The big headlines were clear well before midnight: Republicans were retaking the House, while Democrats would hold the Senate. The big questions -- what will President Obama do now, and how far to the right will the Tea Party drag Speaker-to-be John Boehner and the rest of the caucus -- will be picked over endlessly over the next few days. But beyond the broad themes, a number of small truths emerged. Herewith, our running list of what we learned at the midterms:
--Loony, Ego-Driven Candidates Give Loony, Ego-Driven 'Concession' Speeches. In Delaware, Christine O’Donnell declared “we have won” (despite losing by double digits), made demands of victor Chris Coons, then told the crowd it was party time: “We’ve got a lot of food. We’ve got the room all night.” Meanwhile in New York, Carl Paladino offered Andrew Cuomo a choice: he could either accept the baseball bat he was holding (and use it to take the wood to Albany), or be beaten with it, presumably by Paladino himself.
--Experience Still Counts. In this insurgent year, many of GOP freshmen charged with “taking our government back” turn out to be…veteran office holders. And in California, where an actor turned novice politician has become a deeply unpopular governor, two seemingly strong female candidates without track record of governing spent hundreds of millions to lose to a pair of grizzled Democrats.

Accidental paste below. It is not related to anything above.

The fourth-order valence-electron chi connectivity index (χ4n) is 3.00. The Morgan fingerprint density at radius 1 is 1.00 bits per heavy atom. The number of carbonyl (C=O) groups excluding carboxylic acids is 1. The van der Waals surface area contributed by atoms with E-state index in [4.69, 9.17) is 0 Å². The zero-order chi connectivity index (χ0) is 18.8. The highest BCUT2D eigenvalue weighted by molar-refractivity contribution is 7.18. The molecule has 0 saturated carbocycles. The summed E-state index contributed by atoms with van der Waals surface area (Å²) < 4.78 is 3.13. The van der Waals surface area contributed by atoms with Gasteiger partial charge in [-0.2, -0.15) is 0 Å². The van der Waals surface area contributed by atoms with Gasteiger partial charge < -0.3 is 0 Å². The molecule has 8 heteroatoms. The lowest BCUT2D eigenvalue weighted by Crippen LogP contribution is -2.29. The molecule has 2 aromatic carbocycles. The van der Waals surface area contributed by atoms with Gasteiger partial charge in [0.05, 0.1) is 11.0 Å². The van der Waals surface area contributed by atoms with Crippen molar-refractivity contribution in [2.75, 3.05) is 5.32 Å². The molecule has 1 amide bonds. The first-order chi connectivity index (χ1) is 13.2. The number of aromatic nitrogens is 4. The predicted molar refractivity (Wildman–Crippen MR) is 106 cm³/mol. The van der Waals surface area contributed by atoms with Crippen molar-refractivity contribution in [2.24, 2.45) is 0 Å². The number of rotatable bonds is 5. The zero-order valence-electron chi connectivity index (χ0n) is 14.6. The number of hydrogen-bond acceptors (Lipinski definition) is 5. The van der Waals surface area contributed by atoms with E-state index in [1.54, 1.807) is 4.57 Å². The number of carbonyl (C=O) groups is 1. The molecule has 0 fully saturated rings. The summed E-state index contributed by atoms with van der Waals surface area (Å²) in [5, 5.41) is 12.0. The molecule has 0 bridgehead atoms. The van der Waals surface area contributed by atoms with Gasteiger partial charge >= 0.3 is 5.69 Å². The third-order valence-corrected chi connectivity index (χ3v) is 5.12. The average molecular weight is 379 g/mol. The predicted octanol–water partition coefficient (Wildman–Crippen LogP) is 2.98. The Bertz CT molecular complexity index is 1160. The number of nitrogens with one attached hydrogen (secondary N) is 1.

--John Boehner is a crier! Actually, this was no secret. Still, it was sort of amazing to see the waterworks come on, and come on strong, during what was in many ways his big national debut.
--Harry Reid is Lazarus. Or, to use John Kerry’s other line, he’s Dracula. Which brings us to another thing we learned at the midterms: Mastery of the quip continues to elude John Kerry, about as much as it does Harry Reid.
--The 'lamestream' media still matters. Because it helps make voters uneasy about extreme candidates, who only look more extreme when they then duck their state's newspapers. Exhibit A: Sharron Angle.
--The Nader effect lives! Just ask Illinois Democrat Alexi Giannoulis, who lost to Mark Kirk by just under 80,000 votes – in a race where Green Party candidate LeAnn Jones collected more than 114,000 ballots.
--A hard-line stance on immigration isn’t the winning position some GOP candidates and their consultants seem to think it is. Just ask Angle, Carly Fiorina, and Tom Tancredo.
--The polls predicting big gains for Republicans were, in the end, pretty on-target. One reason for skepticism/source of wild optimism heading into election night was the fact that some surveys include only landlines – and therefore miss the swath of young, urban and minority voters who have only cell phones. But as the actual results rolled in, Republican gains in the House, and Democratic retention in the Senate, amounted to what Nate Silver aptly described as an "orderly wave."